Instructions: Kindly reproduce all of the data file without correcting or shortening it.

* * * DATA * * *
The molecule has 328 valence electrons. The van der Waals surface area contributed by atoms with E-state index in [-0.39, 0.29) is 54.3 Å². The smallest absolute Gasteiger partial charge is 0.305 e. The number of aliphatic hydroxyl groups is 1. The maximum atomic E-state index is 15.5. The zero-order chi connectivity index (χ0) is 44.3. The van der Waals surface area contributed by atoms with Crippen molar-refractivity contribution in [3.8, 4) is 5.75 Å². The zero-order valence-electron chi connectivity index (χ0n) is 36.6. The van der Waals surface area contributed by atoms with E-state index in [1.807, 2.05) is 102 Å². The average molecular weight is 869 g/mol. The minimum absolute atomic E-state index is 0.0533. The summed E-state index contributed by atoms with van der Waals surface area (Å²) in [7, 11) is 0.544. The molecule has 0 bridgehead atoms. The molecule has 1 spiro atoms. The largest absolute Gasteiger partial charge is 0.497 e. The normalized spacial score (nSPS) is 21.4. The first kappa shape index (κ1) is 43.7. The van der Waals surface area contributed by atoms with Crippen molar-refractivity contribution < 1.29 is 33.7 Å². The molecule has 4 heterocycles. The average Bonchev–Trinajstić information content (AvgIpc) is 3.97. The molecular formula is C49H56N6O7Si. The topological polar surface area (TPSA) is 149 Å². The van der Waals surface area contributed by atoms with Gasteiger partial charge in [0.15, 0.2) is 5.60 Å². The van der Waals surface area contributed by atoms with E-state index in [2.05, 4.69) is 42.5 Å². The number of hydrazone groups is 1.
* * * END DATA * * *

The molecule has 328 valence electrons. The van der Waals surface area contributed by atoms with E-state index in [-0.39, 0.29) is 54.3 Å². The smallest absolute Gasteiger partial charge is 0.305 e. The number of aliphatic hydroxyl groups is 1. The maximum atomic E-state index is 15.5. The zero-order chi connectivity index (χ0) is 44.3. The van der Waals surface area contributed by atoms with Crippen molar-refractivity contribution in [3.8, 4) is 5.75 Å². The zero-order valence-electron chi connectivity index (χ0n) is 36.6. The van der Waals surface area contributed by atoms with E-state index in [1.807, 2.05) is 102 Å². The average molecular weight is 869 g/mol. The minimum absolute atomic E-state index is 0.0533. The summed E-state index contributed by atoms with van der Waals surface area (Å²) in [7, 11) is 0.544. The molecule has 0 bridgehead atoms. The molecule has 1 spiro atoms. The largest absolute Gasteiger partial charge is 0.497 e. The normalized spacial score (nSPS) is 21.4. The first kappa shape index (κ1) is 43.7. The van der Waals surface area contributed by atoms with Crippen molar-refractivity contribution < 1.29 is 33.7 Å². The molecule has 4 heterocycles. The average Bonchev–Trinajstić information content (AvgIpc) is 3.97. The molecular formula is C49H56N6O7Si. The topological polar surface area (TPSA) is 149 Å². The van der Waals surface area contributed by atoms with Gasteiger partial charge in [0.15, 0.2) is 5.60 Å². The van der Waals surface area contributed by atoms with E-state index in [2.05, 4.69) is 42.5 Å². The number of hydrazone groups is 1.